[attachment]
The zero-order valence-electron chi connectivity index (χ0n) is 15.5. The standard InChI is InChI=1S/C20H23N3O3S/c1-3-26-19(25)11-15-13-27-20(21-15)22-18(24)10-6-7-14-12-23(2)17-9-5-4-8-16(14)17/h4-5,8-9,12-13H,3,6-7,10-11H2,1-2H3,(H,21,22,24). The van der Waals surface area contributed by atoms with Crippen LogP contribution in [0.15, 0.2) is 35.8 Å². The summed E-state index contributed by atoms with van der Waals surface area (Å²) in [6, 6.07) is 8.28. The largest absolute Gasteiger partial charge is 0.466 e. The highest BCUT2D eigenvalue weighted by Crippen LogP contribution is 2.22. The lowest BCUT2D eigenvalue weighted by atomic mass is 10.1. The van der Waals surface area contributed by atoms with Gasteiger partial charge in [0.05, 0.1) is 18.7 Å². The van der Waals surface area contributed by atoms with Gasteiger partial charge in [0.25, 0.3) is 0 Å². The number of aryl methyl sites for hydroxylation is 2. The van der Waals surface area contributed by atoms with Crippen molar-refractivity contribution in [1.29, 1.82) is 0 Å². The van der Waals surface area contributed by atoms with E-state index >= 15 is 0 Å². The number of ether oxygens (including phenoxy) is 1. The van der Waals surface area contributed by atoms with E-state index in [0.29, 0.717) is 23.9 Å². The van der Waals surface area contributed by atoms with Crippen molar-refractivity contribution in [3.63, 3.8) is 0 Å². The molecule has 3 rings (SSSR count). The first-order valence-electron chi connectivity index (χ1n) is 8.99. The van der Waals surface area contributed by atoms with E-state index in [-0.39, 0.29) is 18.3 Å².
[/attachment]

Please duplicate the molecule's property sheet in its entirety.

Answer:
The zero-order valence-electron chi connectivity index (χ0n) is 15.5. The standard InChI is InChI=1S/C20H23N3O3S/c1-3-26-19(25)11-15-13-27-20(21-15)22-18(24)10-6-7-14-12-23(2)17-9-5-4-8-16(14)17/h4-5,8-9,12-13H,3,6-7,10-11H2,1-2H3,(H,21,22,24). The van der Waals surface area contributed by atoms with Crippen LogP contribution in [0.15, 0.2) is 35.8 Å². The summed E-state index contributed by atoms with van der Waals surface area (Å²) in [6, 6.07) is 8.28. The largest absolute Gasteiger partial charge is 0.466 e. The highest BCUT2D eigenvalue weighted by Crippen LogP contribution is 2.22. The lowest BCUT2D eigenvalue weighted by atomic mass is 10.1. The van der Waals surface area contributed by atoms with Gasteiger partial charge in [0.05, 0.1) is 18.7 Å². The van der Waals surface area contributed by atoms with Gasteiger partial charge in [0.25, 0.3) is 0 Å². The number of aryl methyl sites for hydroxylation is 2. The van der Waals surface area contributed by atoms with Crippen molar-refractivity contribution in [1.29, 1.82) is 0 Å². The van der Waals surface area contributed by atoms with E-state index >= 15 is 0 Å². The number of ether oxygens (including phenoxy) is 1. The van der Waals surface area contributed by atoms with E-state index in [0.29, 0.717) is 23.9 Å². The van der Waals surface area contributed by atoms with Crippen molar-refractivity contribution in [3.63, 3.8) is 0 Å². The molecule has 3 rings (SSSR count). The first-order valence-electron chi connectivity index (χ1n) is 8.99. The van der Waals surface area contributed by atoms with E-state index in [-0.39, 0.29) is 18.3 Å².